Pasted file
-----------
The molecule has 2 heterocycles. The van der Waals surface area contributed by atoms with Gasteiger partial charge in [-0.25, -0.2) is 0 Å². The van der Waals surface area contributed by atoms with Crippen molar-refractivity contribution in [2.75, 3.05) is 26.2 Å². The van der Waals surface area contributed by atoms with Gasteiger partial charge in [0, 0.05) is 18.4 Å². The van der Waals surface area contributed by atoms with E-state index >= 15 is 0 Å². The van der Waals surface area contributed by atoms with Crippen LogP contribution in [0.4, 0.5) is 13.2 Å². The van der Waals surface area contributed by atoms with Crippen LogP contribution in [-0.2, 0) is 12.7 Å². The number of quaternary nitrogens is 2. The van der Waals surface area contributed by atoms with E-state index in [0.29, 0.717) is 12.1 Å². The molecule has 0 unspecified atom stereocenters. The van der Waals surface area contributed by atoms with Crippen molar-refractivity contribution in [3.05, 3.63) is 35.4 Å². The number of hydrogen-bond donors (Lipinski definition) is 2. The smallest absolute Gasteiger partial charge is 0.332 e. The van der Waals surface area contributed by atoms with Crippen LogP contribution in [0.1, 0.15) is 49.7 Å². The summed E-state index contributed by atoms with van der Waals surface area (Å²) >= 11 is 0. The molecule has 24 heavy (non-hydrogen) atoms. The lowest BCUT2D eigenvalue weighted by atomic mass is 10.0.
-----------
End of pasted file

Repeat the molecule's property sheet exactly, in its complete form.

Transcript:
The molecule has 2 heterocycles. The van der Waals surface area contributed by atoms with Gasteiger partial charge in [-0.25, -0.2) is 0 Å². The van der Waals surface area contributed by atoms with Crippen molar-refractivity contribution in [2.75, 3.05) is 26.2 Å². The van der Waals surface area contributed by atoms with Gasteiger partial charge in [0, 0.05) is 18.4 Å². The van der Waals surface area contributed by atoms with E-state index >= 15 is 0 Å². The van der Waals surface area contributed by atoms with Crippen LogP contribution in [0.4, 0.5) is 13.2 Å². The van der Waals surface area contributed by atoms with Crippen LogP contribution in [-0.2, 0) is 12.7 Å². The number of quaternary nitrogens is 2. The van der Waals surface area contributed by atoms with E-state index in [0.29, 0.717) is 12.1 Å². The molecule has 0 unspecified atom stereocenters. The van der Waals surface area contributed by atoms with Crippen molar-refractivity contribution in [3.05, 3.63) is 35.4 Å². The number of hydrogen-bond donors (Lipinski definition) is 2. The smallest absolute Gasteiger partial charge is 0.332 e. The van der Waals surface area contributed by atoms with Crippen LogP contribution in [0.1, 0.15) is 49.7 Å². The summed E-state index contributed by atoms with van der Waals surface area (Å²) >= 11 is 0. The molecule has 24 heavy (non-hydrogen) atoms. The lowest BCUT2D eigenvalue weighted by atomic mass is 10.0.